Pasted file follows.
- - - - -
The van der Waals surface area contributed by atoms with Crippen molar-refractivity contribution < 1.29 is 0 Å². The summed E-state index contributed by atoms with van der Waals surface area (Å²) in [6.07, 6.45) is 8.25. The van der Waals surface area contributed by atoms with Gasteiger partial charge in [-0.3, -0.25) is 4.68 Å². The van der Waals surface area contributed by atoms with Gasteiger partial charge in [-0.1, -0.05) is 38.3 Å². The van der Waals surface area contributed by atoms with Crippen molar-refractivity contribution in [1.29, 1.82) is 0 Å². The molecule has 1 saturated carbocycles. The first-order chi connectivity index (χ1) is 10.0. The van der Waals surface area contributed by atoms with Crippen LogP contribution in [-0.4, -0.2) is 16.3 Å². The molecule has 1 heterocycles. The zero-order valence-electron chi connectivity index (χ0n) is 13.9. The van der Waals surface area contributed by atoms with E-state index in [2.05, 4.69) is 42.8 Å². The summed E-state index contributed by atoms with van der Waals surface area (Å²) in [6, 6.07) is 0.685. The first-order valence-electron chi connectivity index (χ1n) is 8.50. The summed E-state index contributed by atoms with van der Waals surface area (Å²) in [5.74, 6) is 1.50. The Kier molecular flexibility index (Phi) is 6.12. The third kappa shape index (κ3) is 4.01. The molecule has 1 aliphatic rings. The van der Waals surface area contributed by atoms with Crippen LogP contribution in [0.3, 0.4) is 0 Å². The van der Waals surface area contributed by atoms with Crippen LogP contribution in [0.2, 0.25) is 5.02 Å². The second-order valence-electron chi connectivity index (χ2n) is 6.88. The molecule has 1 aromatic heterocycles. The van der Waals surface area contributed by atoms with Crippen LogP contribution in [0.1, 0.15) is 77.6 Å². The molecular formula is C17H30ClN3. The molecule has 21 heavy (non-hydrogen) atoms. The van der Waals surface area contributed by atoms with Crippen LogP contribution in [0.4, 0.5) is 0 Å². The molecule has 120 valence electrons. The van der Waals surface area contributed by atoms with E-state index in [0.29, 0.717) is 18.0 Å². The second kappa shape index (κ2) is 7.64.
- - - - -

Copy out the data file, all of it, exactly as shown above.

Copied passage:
The van der Waals surface area contributed by atoms with Crippen molar-refractivity contribution < 1.29 is 0 Å². The summed E-state index contributed by atoms with van der Waals surface area (Å²) in [6.07, 6.45) is 8.25. The van der Waals surface area contributed by atoms with Gasteiger partial charge in [-0.3, -0.25) is 4.68 Å². The van der Waals surface area contributed by atoms with Gasteiger partial charge in [-0.1, -0.05) is 38.3 Å². The van der Waals surface area contributed by atoms with Crippen molar-refractivity contribution in [1.29, 1.82) is 0 Å². The molecule has 1 saturated carbocycles. The first-order chi connectivity index (χ1) is 10.0. The van der Waals surface area contributed by atoms with Crippen LogP contribution in [-0.4, -0.2) is 16.3 Å². The molecule has 1 heterocycles. The zero-order valence-electron chi connectivity index (χ0n) is 13.9. The van der Waals surface area contributed by atoms with E-state index in [2.05, 4.69) is 42.8 Å². The summed E-state index contributed by atoms with van der Waals surface area (Å²) in [6, 6.07) is 0.685. The first-order valence-electron chi connectivity index (χ1n) is 8.50. The summed E-state index contributed by atoms with van der Waals surface area (Å²) in [5.74, 6) is 1.50. The Kier molecular flexibility index (Phi) is 6.12. The third kappa shape index (κ3) is 4.01. The molecule has 1 aliphatic rings. The van der Waals surface area contributed by atoms with Crippen LogP contribution in [0.3, 0.4) is 0 Å². The van der Waals surface area contributed by atoms with Crippen LogP contribution in [0.2, 0.25) is 5.02 Å². The second-order valence-electron chi connectivity index (χ2n) is 6.88. The molecule has 1 aromatic heterocycles. The van der Waals surface area contributed by atoms with Crippen LogP contribution in [0.1, 0.15) is 77.6 Å². The molecular formula is C17H30ClN3. The molecule has 21 heavy (non-hydrogen) atoms. The van der Waals surface area contributed by atoms with Crippen LogP contribution in [0.4, 0.5) is 0 Å². The molecule has 120 valence electrons. The van der Waals surface area contributed by atoms with E-state index in [0.29, 0.717) is 18.0 Å². The second kappa shape index (κ2) is 7.64.